Failure doesn’t define you…
As an entrepreneur, it’s easy to live in a world where it’s almost expect to put your best foot forward. On social media, movies, media, etc. we see people “crushing it” day-in and day-out. Truthfully, I’ve never met anyone that is struggling to make payroll or is on the brink of bankruptcy, but let me assure you, it’s more people that you think. It’s not till you become transparent with your own failures that others tend to open up about theirs.
Why is this? Why is it so important to show the world sucess vs. failure?
First off, failure isn’t bad! It’s hard to deal with in the storm, but it’s how a person learns what not to do next time. Sure, some failures are bigger than others and may have more repercussions, but failure, in it’s purest form, is actually a good thing.
I know this statement is easier said than done, and it’s still a hard pill to swallow. In the moment, 100% of all failure sucks *Fact! How a person learns and recovers from it is what makes that individual a stronger entrepreneur.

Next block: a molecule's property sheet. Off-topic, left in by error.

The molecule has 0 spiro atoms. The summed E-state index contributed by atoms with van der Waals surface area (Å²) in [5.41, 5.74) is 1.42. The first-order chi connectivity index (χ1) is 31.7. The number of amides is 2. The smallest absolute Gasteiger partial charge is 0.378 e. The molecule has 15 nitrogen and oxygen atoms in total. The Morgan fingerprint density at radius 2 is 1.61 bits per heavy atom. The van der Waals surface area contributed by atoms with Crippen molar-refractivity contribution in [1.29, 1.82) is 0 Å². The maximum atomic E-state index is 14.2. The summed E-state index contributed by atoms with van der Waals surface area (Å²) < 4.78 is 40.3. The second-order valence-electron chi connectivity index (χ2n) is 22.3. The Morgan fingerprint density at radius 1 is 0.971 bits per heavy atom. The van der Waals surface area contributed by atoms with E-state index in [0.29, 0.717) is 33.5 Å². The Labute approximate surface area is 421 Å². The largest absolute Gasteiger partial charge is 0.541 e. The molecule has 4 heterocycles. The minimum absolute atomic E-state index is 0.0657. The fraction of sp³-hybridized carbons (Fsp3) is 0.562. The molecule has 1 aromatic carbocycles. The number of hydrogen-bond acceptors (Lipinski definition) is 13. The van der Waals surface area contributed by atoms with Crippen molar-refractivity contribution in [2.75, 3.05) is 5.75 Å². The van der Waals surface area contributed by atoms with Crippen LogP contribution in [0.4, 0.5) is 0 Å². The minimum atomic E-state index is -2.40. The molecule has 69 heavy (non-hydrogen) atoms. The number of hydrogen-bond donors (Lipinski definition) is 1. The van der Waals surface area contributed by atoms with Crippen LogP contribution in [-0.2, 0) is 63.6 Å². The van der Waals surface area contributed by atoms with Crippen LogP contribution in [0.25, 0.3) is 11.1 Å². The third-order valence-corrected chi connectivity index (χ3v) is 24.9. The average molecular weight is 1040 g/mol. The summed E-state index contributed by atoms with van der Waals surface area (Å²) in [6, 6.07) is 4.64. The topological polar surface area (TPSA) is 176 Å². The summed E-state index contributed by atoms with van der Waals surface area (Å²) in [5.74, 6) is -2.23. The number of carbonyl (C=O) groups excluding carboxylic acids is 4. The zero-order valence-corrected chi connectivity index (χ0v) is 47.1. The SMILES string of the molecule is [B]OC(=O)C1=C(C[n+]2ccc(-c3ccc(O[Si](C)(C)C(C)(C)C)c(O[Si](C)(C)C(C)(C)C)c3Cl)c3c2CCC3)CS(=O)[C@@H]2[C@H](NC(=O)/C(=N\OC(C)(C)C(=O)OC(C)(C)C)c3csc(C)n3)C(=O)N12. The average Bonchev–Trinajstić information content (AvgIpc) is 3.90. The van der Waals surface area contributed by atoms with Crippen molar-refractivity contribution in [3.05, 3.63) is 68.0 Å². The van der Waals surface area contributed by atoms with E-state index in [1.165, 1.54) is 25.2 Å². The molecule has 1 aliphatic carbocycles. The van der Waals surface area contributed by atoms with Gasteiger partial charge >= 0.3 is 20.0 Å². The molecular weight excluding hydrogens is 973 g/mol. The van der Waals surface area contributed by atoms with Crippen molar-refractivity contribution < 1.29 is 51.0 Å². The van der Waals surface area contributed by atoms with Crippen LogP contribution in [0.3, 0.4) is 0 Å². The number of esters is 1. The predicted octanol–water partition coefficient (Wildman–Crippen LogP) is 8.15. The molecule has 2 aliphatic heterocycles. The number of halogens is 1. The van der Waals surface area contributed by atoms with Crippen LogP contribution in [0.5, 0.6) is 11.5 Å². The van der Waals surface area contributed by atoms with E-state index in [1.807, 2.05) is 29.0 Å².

So how does one learn from failure?
- Failure can often feel like a divorce, or some kind of tragic life event. It absolutely requires some downtime to recover. It’s important to properly process the failure in a way that’s unique to the individual. For me, I wrap my life completely into my startup and having it fail really hurts. Giving yourself a moment to pause and let the failure sink in is what helps you with my second step.
- What have you learned? fail or not, you did something wrong that may or may not have been in your control. Determining exactly what happend is necessary to assist in moving past it and onto the next thing. Without this vital information, it’s not wise to move on. It’s really important that having a full understanding of what when wrong will keep you from making similar mistakes moving forward.
- Don’t be ashamed to temporarily do something else! Failing hard may require a temporary season of working a job to raise more funds. You may need to pay for food and shelter and this would require a person to seek employment. This is not a “step-back” and doesn’t make you any less of an entrepreneur. Sometimes shit happens and anyone that makes a person feel bad or any less for doing what they need to do should be ashamed.
- After enough time, get back to building something! Regardless if it’s 6-months or 6-years, thinking through a new problem and executing on it is what an entrepreneur does best! Don’t settle short for a sub-par idea that hardly solves a problem. Do something you’re passionate about and apply what you’ve learned!
I personally appreciate hearing entrepreneurs talk about the fails in their journey that defined their sucess. It wasn’t the failure that defined them, but it’s failure that started a journey to sucess. Choose to be great and don’t let fear hold you back from doing what you need to do.